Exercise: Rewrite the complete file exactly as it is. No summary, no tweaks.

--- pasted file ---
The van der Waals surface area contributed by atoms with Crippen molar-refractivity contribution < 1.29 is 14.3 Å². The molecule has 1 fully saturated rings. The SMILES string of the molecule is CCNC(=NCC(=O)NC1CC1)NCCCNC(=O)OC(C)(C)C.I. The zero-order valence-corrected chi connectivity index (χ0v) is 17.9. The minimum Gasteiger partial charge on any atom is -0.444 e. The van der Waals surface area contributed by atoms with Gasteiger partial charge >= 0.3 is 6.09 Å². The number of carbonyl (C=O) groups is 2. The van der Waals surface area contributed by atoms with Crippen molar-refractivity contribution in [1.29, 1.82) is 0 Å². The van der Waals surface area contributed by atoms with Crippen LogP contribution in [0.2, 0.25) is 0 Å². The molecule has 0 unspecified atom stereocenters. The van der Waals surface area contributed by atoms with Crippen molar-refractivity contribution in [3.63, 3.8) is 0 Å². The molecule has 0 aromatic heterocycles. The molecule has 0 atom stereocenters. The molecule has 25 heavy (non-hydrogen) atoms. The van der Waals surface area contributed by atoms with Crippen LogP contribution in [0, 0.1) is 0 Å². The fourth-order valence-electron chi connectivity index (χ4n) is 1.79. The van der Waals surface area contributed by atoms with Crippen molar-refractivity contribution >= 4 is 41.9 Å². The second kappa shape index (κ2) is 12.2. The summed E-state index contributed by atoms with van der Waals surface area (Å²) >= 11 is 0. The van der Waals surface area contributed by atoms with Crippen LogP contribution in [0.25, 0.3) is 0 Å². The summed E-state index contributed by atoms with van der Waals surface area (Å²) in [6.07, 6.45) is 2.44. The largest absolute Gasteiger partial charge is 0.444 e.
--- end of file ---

The van der Waals surface area contributed by atoms with Crippen molar-refractivity contribution < 1.29 is 14.3 Å². The molecule has 1 fully saturated rings. The SMILES string of the molecule is CCNC(=NCC(=O)NC1CC1)NCCCNC(=O)OC(C)(C)C.I. The zero-order valence-corrected chi connectivity index (χ0v) is 17.9. The minimum Gasteiger partial charge on any atom is -0.444 e. The van der Waals surface area contributed by atoms with Gasteiger partial charge >= 0.3 is 6.09 Å². The number of carbonyl (C=O) groups is 2. The van der Waals surface area contributed by atoms with Crippen molar-refractivity contribution in [1.29, 1.82) is 0 Å². The van der Waals surface area contributed by atoms with Crippen LogP contribution in [0.2, 0.25) is 0 Å². The molecule has 0 unspecified atom stereocenters. The van der Waals surface area contributed by atoms with Crippen molar-refractivity contribution in [3.63, 3.8) is 0 Å². The molecule has 0 aromatic heterocycles. The molecule has 0 atom stereocenters. The molecule has 25 heavy (non-hydrogen) atoms. The van der Waals surface area contributed by atoms with Crippen LogP contribution in [0, 0.1) is 0 Å². The fourth-order valence-electron chi connectivity index (χ4n) is 1.79. The van der Waals surface area contributed by atoms with Crippen molar-refractivity contribution >= 4 is 41.9 Å². The second kappa shape index (κ2) is 12.2. The summed E-state index contributed by atoms with van der Waals surface area (Å²) >= 11 is 0. The van der Waals surface area contributed by atoms with Crippen LogP contribution in [0.25, 0.3) is 0 Å². The summed E-state index contributed by atoms with van der Waals surface area (Å²) in [6.07, 6.45) is 2.44. The largest absolute Gasteiger partial charge is 0.444 e.